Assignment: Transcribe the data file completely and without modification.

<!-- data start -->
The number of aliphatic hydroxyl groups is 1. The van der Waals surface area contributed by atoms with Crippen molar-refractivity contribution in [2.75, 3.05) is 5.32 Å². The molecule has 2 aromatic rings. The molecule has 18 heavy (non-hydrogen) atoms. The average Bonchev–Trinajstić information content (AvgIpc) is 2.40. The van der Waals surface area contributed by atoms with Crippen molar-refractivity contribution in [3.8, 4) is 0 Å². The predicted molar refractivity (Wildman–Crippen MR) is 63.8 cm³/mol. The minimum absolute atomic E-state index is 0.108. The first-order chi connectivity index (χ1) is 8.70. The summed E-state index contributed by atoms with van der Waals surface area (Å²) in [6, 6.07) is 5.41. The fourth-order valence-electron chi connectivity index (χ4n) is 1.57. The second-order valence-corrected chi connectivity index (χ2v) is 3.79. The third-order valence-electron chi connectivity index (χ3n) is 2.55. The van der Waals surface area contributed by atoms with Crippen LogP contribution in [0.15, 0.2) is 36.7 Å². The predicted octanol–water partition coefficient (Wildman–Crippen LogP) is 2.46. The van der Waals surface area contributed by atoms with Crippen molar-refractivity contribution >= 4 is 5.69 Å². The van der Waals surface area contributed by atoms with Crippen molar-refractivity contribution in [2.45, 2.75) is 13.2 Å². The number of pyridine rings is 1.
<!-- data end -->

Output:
The number of aliphatic hydroxyl groups is 1. The van der Waals surface area contributed by atoms with Crippen molar-refractivity contribution in [2.75, 3.05) is 5.32 Å². The molecule has 2 aromatic rings. The molecule has 18 heavy (non-hydrogen) atoms. The average Bonchev–Trinajstić information content (AvgIpc) is 2.40. The van der Waals surface area contributed by atoms with Crippen molar-refractivity contribution in [3.8, 4) is 0 Å². The predicted molar refractivity (Wildman–Crippen MR) is 63.8 cm³/mol. The minimum absolute atomic E-state index is 0.108. The first-order chi connectivity index (χ1) is 8.70. The summed E-state index contributed by atoms with van der Waals surface area (Å²) in [6, 6.07) is 5.41. The fourth-order valence-electron chi connectivity index (χ4n) is 1.57. The second-order valence-corrected chi connectivity index (χ2v) is 3.79. The third-order valence-electron chi connectivity index (χ3n) is 2.55. The van der Waals surface area contributed by atoms with Crippen LogP contribution in [0.15, 0.2) is 36.7 Å². The predicted octanol–water partition coefficient (Wildman–Crippen LogP) is 2.46. The van der Waals surface area contributed by atoms with Crippen molar-refractivity contribution >= 4 is 5.69 Å². The van der Waals surface area contributed by atoms with Crippen molar-refractivity contribution in [2.45, 2.75) is 13.2 Å². The number of pyridine rings is 1.